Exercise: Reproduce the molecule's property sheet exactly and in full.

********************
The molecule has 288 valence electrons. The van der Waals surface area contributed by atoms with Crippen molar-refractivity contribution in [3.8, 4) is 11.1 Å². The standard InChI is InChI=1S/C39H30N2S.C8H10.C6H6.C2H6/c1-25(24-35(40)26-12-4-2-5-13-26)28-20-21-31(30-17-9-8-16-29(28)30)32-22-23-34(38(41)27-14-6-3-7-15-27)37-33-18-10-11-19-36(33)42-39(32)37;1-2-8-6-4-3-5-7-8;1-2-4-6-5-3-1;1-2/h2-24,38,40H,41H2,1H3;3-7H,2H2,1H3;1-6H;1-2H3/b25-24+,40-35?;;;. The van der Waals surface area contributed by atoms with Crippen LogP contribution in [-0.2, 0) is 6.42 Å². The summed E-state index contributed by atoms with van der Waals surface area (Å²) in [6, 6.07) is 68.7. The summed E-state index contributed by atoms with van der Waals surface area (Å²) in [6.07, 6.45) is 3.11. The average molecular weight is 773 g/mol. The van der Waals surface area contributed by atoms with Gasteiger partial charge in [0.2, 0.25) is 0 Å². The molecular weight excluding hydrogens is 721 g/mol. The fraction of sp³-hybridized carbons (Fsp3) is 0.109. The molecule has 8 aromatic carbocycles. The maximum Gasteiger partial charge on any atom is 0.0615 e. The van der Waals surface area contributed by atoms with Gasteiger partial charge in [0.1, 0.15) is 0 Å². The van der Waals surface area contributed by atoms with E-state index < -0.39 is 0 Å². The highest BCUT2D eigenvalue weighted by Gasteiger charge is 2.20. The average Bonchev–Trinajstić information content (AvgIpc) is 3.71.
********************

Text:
The molecule has 288 valence electrons. The van der Waals surface area contributed by atoms with Crippen molar-refractivity contribution in [3.8, 4) is 11.1 Å². The standard InChI is InChI=1S/C39H30N2S.C8H10.C6H6.C2H6/c1-25(24-35(40)26-12-4-2-5-13-26)28-20-21-31(30-17-9-8-16-29(28)30)32-22-23-34(38(41)27-14-6-3-7-15-27)37-33-18-10-11-19-36(33)42-39(32)37;1-2-8-6-4-3-5-7-8;1-2-4-6-5-3-1;1-2/h2-24,38,40H,41H2,1H3;3-7H,2H2,1H3;1-6H;1-2H3/b25-24+,40-35?;;;. The van der Waals surface area contributed by atoms with Crippen LogP contribution in [-0.2, 0) is 6.42 Å². The summed E-state index contributed by atoms with van der Waals surface area (Å²) in [6, 6.07) is 68.7. The summed E-state index contributed by atoms with van der Waals surface area (Å²) in [6.07, 6.45) is 3.11. The average molecular weight is 773 g/mol. The van der Waals surface area contributed by atoms with Gasteiger partial charge in [0.2, 0.25) is 0 Å². The molecular weight excluding hydrogens is 721 g/mol. The fraction of sp³-hybridized carbons (Fsp3) is 0.109. The molecule has 8 aromatic carbocycles. The maximum Gasteiger partial charge on any atom is 0.0615 e. The van der Waals surface area contributed by atoms with Gasteiger partial charge in [0.1, 0.15) is 0 Å². The van der Waals surface area contributed by atoms with E-state index < -0.39 is 0 Å². The highest BCUT2D eigenvalue weighted by Gasteiger charge is 2.20. The average Bonchev–Trinajstić information content (AvgIpc) is 3.71.